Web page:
I’ve been getting a lot of request to see this little monitor up close. I didn’t have a chance after putting this together to film the monitor in use. So hopefully this short video address most of your questions.

I will note that it’s hard to properly expose a video monitor, so the color ends up looking a little bit blown out in parts of this video. In its defense, this monitor looks just fine in practical use, just a little bit brighter then my Lilliput monitor. Are the colors perfect? Probably not, but this monitor does a great job for its size and price.

The monitor plus camera mount weighs about a quarter that of my cellphone. So this might be a great option for those of you with a small steadicam/glidecam, or a good device to use with your dslr slider.

Some have asked me “why do I need a field monitor?”. Well in videos like the one above I would be blind to framing, exposer, settings, and so on if I didn’t have a monitor facing me. If you own the canon 60d or Panasonic GH2 you at least have a flip out screen, but for everyone else low angles, high angles, and anything other then camera placement directly in front of your face can be a real pain.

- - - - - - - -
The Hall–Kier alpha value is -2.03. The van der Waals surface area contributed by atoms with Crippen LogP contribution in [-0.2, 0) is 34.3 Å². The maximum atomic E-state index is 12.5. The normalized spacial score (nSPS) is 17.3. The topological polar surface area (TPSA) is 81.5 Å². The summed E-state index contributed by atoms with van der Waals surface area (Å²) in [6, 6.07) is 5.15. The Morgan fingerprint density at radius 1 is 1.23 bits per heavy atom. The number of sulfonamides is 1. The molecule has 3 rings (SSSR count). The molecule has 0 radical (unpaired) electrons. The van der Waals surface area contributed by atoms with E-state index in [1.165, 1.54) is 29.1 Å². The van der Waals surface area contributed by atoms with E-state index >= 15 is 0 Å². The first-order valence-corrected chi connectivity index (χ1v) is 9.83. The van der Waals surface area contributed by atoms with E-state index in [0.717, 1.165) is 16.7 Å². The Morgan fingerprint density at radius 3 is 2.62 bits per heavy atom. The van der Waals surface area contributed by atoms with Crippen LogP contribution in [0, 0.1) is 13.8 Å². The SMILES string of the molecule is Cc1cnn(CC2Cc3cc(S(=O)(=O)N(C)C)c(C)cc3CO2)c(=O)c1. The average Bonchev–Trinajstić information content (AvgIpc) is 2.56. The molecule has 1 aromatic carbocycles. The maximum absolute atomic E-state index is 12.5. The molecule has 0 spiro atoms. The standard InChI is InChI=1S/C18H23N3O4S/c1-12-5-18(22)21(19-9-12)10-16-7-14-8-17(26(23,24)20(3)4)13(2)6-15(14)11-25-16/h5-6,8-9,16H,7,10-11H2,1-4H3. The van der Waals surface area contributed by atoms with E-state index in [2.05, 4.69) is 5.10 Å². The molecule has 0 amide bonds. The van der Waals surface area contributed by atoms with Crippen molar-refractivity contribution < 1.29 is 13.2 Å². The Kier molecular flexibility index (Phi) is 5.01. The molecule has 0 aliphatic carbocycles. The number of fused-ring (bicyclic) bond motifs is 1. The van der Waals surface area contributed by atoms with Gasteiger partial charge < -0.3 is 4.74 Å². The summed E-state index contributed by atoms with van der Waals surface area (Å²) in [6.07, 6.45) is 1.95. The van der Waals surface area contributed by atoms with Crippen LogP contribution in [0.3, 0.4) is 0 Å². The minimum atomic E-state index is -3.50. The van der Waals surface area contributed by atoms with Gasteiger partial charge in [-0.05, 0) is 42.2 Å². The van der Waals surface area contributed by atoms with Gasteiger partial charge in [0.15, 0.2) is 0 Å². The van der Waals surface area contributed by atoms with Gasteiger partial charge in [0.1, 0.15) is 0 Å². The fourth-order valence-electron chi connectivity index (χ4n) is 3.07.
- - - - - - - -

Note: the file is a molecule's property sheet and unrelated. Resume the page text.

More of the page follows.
The small size and weight means I can keep this in my camera bag with little to no problem. I may even order a few more and keep them permanently mounted to a few of my rigs. That way there is no extra setup when I need them. The usb cables are very reasonably priced, so the next thing on my list might be to hardwire the usb cable directly to the monitor. That way you don’t have to deal with a clump of RCA connectors on your rig.

If you still have questions about this monitor just send me a message or leave a comment and I’ll see if I can help you out.

For more great DIY projects check out our friends over at thefrugalfilmmaker.com.

Equipment used in this video:
Canon 7d & t2i
Canon 35mm f1.4
Canon 50mm f1.4
Zoom H1
CPM FILM TOOLS camera rig

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